The Longest Con, by Michaelbrent Collings, is a book that Michaelbrent obviously wrote for himself. The premise is this: at comic conventions, people come dressed up as monsters. Well, monsters come dressed up as people, too, and in order to keep the body count down authors are hired to keep the monsters in their place. Michaelbrent is one of those authors in this first-person narrative, called a Warder, and his job is to investigate monsters that are causing mayhem at the cons.
This book is one part fandom service, one part fantasy, one part satire, and one part self-gratification. There were bits that I found honestly funny (though I didn’t laugh out loud. Then again, I’ve found I never laugh out loud while reading books. I may chuckle, or grunt approvingly, but never laugh), and others that had me groaning. Other parts I found offensive to comic convention attendees (for example, unless they were monsters disguised as beauties, com attendees were mainly described as dweebs in poorly-constructed cosplay costumes). And for a book that’s supposed to appeal to comic convention attendees (as in, it’s the main audience the book is aiming for), that’s not a good thing. In fact, it’s a very bad thing. (And don’t get me started on the Nerdfather! That whole scenario…ugh. As someone who likes fandoms, conventions, cosplay, and roleplaying…ugh. Just…ugh. Know your audience, Collings. Know your audience)
There were tidbits that I enjoyed, such as the Kevin Bacon brownies (as in the cleaning fairies, not the baked goods) and a dwarf named Gandhi, but there were other bits that, I felt, gummed up the works and slowed things down considerably. Honestly, I stopped reading this book partway through to go and read two books in The Unseen trilogy (which I reviewed recently). If Collings had cut the bit about him, as a Warder, hunting and killing Cthulhu’s…granddaughter, I think?…then the book would have gone a lot smoother. Though, I confess, I would have enjoyed reading about the fallout of that event a lot more than what I got in this book.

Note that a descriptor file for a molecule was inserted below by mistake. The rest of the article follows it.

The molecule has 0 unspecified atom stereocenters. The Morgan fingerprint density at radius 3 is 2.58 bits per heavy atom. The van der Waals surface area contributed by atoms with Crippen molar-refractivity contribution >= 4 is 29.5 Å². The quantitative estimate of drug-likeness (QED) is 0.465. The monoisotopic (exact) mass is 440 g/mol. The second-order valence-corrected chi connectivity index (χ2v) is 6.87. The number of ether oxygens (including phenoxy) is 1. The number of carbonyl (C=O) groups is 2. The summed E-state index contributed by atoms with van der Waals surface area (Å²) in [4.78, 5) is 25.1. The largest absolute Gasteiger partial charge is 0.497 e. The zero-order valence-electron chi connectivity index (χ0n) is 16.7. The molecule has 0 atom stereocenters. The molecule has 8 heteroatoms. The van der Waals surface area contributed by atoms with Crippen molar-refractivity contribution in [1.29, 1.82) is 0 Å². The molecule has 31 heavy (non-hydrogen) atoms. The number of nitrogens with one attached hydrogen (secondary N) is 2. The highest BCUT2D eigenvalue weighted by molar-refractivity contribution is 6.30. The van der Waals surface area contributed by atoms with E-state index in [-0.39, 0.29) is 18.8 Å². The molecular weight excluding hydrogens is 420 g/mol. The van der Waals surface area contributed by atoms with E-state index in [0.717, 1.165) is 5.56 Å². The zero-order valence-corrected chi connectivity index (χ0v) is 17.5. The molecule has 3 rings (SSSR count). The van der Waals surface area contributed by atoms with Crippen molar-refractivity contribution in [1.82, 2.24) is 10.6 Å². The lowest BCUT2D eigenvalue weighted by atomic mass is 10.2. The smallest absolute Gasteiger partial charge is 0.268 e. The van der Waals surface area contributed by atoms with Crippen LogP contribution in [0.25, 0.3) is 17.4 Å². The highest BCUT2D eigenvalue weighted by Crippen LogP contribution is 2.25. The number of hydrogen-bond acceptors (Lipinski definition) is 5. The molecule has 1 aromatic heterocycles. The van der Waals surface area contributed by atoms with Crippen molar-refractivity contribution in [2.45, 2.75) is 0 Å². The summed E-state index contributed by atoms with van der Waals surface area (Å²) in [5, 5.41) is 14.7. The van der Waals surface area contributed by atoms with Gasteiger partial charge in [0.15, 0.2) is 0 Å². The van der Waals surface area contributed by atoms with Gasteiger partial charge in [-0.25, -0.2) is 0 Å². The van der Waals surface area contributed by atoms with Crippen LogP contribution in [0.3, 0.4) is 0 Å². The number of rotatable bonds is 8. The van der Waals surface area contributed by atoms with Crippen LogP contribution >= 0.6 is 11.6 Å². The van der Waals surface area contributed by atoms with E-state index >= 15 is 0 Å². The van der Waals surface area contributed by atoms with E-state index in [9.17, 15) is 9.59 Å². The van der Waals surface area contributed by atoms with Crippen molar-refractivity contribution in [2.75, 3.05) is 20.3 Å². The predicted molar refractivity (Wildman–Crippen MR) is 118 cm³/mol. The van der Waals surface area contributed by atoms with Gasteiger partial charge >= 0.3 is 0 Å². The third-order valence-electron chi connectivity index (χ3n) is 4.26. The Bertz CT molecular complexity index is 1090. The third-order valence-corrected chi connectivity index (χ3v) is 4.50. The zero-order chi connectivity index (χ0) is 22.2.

The main mystery is another thing that had me rolling my eyes. We start with the death of one of Cthulhu’s descendants, and Cthulhu threatening Michaelbrent’s life, but then we switch to a murder mystery. Aannnd (grand reveal) the murdered victim is a werewolf. The likely suspect? A vampire.
That’s right, ladies and gents. Instead of a story we don’t get very often, we get a variation on a common theme: werewolves vs. vampires. And, instead of a ragtag team of authors fighting to keep the con safe from the monsters that roam therein, we get Michaelbrent, with the occasional help of other authors who have been blessed with superpowers, bumbling around like a comic book extra (except he’s the main character). I suppose he made himself under-powered so that readers wouldn’t roll their eyes at how super awesome the author made himself, but he’s the only one in the author group without superpowers. And yet he’s the one who was chosen to keep the vampires and werewolves from going to war.
Maybe I’m being too harsh. After all, there were other things I found interesting, like how sunlight is a narcotic for vampires, not an explosive agent. Or how Oracles exist (oh wait, no, that was another extraneous plot point that occurred in the last quarter of the book to help fix things that didn’t really need fixing in another way). I just…I wanted to read this book and have fun with it. Some of it was fun, but most of it was…long. And it felt like it was a Dresden Files wannabe. Except I love Dresden Files. I want to own the entire collection someday. So this…it couldn’t hold a candle to Harry Dresden. Harry Dresden would beat Kevin J. Anderson (this book’s wizard) even if he had half his magic stolen, his blasting rod smashed to smithereens, and Bob on a hiatus. And then afterwards he’d go down to the con, watch a couple of panels, eat some corn dogs, and get an autographed copy of one of Anderson’s Star Wars books. And don’t get me started on what he’d do to those vampires and werewolves (the answer, probably accidentally kill most of them and start a war anyway, but he’d figure out who killed that werewolf princess in half the time!).
Hmm…methinks I’m missing Harry Dresden. Maybe I’ll have to pick up the next book in the series soon (where I’m at, not what’s been published. I’m woefully behind).